- And probably most importantly of all, cost visibility is improved so ‘fiscally responsible’ choices can be made – i.e. ensuring that the cost of the service is appropriate to the importance of the service. And with the centralisation of spending, greater buying power can drive down costs.
A capability is needed to support this
When we talk of a Service Brokering Capability, we mean the establishment of a competency where IT becomes the central point of control, provision, self-service and integration of workloads to a variety of suitable destinations (i.e. effecting your multi-cloud strategy). It is important to recognise that the Service Brokering Capability will not be achieved through application of technology alone. Being a capability it requires technology administered by people with the appropriate skills, through aligned processes and governed so as to ensure IT and business appropriate solutions are implemented.
This is illustrated in the graphic below:
For the rest of this blog I'll focus on the technology area of the portal used for the aggregation and provisioning of services from multiple locations. This is referred to as the Cloud Management Platform - a term and category now recognised by Gartner. The growing number of Cloud Management Platforms available on the market provide for the management of public, private and hybrid cloud environments, and allow for the establishment of service chains to form IT services that support actual business needs. An example of this would be the establishment of a business data archiving service, where the curation, policy and security are controlled by on-premises administered middleware, backed by off-premises storage as a service.
Quantify the savings
Being able to establish this capability and the CMP is predicated on the assumption that there are savings to be made - so we need to validate that. Analysis of your IaaS workloads and their service quality needs, contrasted against empirical data points for the cost of consuming various cloud services, and illuminated with modern data visualisation techniques, will reveal where the greatest yields will be returned.
Through our delivery of cloud strategies for a growing number of organisations we have built up an in-depth picture of the New Zealand real world total cost of consumption for off-shore clouds, local sovereign commercial and government clouds, and on-premises delivery models (i.e. what we used to do exclusively before cloud arrived).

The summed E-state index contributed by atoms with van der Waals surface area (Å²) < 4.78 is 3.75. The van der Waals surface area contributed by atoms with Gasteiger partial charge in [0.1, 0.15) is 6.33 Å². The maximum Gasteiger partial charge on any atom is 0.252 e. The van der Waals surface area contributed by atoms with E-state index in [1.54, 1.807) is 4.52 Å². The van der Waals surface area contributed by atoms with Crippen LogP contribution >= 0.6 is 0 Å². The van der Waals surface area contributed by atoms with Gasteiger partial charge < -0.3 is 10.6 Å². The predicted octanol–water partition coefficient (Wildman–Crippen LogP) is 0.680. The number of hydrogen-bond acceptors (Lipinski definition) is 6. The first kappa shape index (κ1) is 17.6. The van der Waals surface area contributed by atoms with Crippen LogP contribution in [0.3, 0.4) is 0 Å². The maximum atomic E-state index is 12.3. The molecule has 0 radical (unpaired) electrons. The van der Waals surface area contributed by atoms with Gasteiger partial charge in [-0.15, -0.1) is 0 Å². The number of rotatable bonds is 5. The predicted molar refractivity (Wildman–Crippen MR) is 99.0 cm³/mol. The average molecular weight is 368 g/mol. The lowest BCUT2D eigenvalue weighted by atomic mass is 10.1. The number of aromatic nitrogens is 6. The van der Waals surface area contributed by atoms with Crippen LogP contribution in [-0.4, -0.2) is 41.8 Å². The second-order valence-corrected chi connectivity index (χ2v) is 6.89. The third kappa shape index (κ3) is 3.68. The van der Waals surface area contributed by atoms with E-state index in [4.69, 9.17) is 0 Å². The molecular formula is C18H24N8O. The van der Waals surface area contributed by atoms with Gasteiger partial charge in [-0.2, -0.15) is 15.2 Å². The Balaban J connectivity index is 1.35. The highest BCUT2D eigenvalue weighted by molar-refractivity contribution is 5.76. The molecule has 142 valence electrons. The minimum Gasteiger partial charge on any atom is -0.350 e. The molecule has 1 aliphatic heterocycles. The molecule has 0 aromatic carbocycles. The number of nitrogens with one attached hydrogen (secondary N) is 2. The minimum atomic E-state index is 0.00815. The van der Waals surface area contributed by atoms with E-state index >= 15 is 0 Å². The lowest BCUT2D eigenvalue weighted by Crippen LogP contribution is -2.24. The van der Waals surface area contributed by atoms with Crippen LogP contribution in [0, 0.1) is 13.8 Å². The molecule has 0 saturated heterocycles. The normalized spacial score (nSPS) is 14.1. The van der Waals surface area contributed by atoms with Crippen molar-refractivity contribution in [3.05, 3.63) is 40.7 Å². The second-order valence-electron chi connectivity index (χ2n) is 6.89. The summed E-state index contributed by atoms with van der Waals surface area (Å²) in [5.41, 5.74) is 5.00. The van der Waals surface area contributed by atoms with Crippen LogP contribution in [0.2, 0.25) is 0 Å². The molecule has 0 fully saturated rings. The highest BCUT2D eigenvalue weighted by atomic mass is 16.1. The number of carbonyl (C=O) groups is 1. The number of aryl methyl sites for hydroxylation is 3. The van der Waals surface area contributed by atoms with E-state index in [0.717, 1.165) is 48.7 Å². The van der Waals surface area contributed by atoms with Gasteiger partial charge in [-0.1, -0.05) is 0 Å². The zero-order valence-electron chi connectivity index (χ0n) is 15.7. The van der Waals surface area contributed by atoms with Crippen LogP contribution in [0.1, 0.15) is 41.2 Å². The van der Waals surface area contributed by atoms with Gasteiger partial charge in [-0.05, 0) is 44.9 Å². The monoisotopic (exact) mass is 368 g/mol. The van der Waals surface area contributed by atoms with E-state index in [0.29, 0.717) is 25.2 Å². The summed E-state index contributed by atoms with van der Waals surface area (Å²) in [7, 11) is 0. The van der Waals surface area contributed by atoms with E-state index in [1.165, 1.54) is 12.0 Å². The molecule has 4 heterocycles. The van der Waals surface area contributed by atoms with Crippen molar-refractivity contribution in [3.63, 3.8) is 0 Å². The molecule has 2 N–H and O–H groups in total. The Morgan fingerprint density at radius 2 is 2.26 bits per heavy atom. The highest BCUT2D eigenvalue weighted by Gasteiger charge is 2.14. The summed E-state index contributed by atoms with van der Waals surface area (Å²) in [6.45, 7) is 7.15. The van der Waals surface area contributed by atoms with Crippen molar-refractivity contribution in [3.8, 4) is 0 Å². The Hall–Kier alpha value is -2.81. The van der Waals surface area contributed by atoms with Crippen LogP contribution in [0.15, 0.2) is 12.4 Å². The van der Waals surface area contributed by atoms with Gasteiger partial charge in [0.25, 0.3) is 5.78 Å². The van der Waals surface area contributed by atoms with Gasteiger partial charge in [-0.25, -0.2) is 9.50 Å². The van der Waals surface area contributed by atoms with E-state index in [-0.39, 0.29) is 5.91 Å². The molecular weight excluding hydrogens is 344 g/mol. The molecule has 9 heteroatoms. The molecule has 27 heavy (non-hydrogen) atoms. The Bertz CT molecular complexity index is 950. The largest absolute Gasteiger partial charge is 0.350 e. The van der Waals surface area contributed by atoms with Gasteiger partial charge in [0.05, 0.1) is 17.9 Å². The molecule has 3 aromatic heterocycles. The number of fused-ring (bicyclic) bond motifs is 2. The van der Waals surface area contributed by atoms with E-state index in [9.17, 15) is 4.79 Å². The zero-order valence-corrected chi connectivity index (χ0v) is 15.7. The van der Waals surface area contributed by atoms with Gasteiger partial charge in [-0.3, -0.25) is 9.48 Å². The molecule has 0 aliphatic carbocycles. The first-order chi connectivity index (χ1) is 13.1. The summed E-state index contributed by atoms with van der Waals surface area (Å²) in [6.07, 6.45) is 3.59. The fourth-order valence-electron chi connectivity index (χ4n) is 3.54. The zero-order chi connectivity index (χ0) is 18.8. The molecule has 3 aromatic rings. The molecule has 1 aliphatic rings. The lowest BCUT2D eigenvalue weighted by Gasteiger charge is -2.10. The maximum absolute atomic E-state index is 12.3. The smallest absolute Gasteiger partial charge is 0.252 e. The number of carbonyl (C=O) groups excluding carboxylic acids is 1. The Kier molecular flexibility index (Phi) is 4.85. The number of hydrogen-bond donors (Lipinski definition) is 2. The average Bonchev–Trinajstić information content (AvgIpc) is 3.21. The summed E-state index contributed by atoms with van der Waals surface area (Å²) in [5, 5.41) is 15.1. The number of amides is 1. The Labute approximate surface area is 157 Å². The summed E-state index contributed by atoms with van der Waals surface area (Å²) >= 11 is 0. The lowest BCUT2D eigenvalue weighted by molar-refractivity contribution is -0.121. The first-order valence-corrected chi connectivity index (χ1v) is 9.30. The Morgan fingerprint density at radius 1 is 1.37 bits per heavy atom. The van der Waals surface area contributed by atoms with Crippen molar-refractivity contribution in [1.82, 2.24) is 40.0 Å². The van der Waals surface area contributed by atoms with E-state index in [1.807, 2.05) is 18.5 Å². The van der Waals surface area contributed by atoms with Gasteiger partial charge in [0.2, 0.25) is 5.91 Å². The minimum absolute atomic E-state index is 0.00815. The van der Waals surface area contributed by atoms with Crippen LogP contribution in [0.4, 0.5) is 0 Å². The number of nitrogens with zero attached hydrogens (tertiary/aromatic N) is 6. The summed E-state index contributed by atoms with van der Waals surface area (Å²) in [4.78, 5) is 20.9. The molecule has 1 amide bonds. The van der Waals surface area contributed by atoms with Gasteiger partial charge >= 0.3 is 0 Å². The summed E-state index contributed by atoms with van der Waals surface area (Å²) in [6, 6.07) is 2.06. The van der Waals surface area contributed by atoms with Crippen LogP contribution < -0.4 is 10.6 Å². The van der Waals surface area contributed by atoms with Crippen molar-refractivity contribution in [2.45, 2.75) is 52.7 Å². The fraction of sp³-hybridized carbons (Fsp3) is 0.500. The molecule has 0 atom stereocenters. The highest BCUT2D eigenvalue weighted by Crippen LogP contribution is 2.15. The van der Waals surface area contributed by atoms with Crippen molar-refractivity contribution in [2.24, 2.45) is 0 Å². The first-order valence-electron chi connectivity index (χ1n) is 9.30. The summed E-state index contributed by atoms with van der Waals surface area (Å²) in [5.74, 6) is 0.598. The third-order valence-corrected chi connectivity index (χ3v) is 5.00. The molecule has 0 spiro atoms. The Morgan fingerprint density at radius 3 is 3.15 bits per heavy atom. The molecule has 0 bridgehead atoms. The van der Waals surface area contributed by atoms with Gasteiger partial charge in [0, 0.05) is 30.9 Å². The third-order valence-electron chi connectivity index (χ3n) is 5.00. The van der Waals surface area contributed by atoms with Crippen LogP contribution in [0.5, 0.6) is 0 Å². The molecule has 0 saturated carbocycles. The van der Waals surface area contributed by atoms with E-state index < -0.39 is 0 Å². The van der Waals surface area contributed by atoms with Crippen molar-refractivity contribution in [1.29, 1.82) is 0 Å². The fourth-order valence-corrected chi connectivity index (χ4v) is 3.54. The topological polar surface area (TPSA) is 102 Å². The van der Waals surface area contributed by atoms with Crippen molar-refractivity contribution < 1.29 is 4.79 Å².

If all your workloads are still on-premises (as opposed to IaaS), then the same will likely hold true, but you may need to first overcome some internal barriers to 'cloud consumption' generally, and we'd advocate that the formation of a Cloud Strategy is the best way to achieve that.
Select a cloud management platformTo select a CMP that aligns with your needs, the important attributes to consider will be:
- Where will the CMP reside – on- or off-premises and as a managed service or internally operated?
- Enabling rapid self-service – with service blueprints that may well deploy a service across multiple cloud locations from the outset to ensure service availability.
- Portability across cloud and virtualised environments is supported and enabled.
- Supports DevOps and configuration management.
- Management, visibility and governance across everything from one place for increased visibility of overall IT availability.
- Cost and capacity management – extending ideally to concepts like cost scenario analysis of the impact of moving a set of selected workloads from their present location to a different cloud.
There are savings to be realised by aligning the differing IT service quality needs to the right location (on-premises or a cloud). Understanding and analysis of your workloads and services needs to be done in context of the actual real-world cost for using any of these delivery models.
A Service Brokering Capability is needed that provides the enabling technology (a cloud management platform) administered by people with the appropriate skills, through aligned processes and governed so as to ensure IT and business appropriate solutions are implemented.
The people, process and governance changes won't be insignificant (and we'll talk about these in another post), but these challenges are soluble and begin to dissolve once the savings to be realised are quantified and validated.
Do you have a lot of disparate cloud services across your business? And do you think that if this method proved it could save money, this would be something that would get support from your executives?